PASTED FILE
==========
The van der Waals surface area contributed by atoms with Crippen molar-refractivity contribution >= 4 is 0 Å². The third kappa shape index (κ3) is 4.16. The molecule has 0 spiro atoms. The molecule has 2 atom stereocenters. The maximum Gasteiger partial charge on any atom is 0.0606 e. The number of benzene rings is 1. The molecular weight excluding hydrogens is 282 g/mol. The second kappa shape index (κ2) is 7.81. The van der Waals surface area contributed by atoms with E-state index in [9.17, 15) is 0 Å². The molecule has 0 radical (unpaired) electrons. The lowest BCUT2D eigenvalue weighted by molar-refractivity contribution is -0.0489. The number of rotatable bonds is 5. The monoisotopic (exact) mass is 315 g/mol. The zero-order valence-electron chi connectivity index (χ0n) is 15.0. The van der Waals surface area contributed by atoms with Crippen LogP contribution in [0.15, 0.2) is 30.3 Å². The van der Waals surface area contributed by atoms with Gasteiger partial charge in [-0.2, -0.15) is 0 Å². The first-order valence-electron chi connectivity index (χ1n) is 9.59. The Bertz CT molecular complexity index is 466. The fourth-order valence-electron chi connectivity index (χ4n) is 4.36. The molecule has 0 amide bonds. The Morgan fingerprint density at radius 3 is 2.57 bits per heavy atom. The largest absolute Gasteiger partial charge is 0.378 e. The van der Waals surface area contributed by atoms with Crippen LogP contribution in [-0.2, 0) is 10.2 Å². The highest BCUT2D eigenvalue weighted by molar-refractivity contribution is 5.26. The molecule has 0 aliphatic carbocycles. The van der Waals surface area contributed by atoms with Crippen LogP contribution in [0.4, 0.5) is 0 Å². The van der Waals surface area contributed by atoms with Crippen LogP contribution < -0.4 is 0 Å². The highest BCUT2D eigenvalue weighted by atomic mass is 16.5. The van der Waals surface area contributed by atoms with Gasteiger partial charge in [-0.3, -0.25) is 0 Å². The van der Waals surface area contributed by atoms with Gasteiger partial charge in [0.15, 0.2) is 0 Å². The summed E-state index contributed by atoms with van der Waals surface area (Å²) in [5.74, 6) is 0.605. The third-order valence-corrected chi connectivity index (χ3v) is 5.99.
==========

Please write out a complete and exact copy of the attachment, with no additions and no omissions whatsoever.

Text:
The van der Waals surface area contributed by atoms with Crippen molar-refractivity contribution >= 4 is 0 Å². The third kappa shape index (κ3) is 4.16. The molecule has 0 spiro atoms. The molecule has 2 atom stereocenters. The maximum Gasteiger partial charge on any atom is 0.0606 e. The number of benzene rings is 1. The molecular weight excluding hydrogens is 282 g/mol. The second kappa shape index (κ2) is 7.81. The van der Waals surface area contributed by atoms with E-state index in [9.17, 15) is 0 Å². The molecule has 0 radical (unpaired) electrons. The lowest BCUT2D eigenvalue weighted by molar-refractivity contribution is -0.0489. The number of rotatable bonds is 5. The monoisotopic (exact) mass is 315 g/mol. The zero-order valence-electron chi connectivity index (χ0n) is 15.0. The van der Waals surface area contributed by atoms with Crippen LogP contribution in [0.15, 0.2) is 30.3 Å². The van der Waals surface area contributed by atoms with Gasteiger partial charge in [-0.2, -0.15) is 0 Å². The first-order valence-electron chi connectivity index (χ1n) is 9.59. The Bertz CT molecular complexity index is 466. The fourth-order valence-electron chi connectivity index (χ4n) is 4.36. The molecule has 0 amide bonds. The Morgan fingerprint density at radius 3 is 2.57 bits per heavy atom. The largest absolute Gasteiger partial charge is 0.378 e. The van der Waals surface area contributed by atoms with Crippen LogP contribution in [-0.2, 0) is 10.2 Å². The highest BCUT2D eigenvalue weighted by molar-refractivity contribution is 5.26. The molecule has 0 aliphatic carbocycles. The van der Waals surface area contributed by atoms with Crippen LogP contribution in [0.4, 0.5) is 0 Å². The van der Waals surface area contributed by atoms with Crippen LogP contribution < -0.4 is 0 Å². The highest BCUT2D eigenvalue weighted by atomic mass is 16.5. The van der Waals surface area contributed by atoms with Gasteiger partial charge in [-0.3, -0.25) is 0 Å². The van der Waals surface area contributed by atoms with Gasteiger partial charge in [0.15, 0.2) is 0 Å². The summed E-state index contributed by atoms with van der Waals surface area (Å²) in [5.74, 6) is 0.605. The third-order valence-corrected chi connectivity index (χ3v) is 5.99.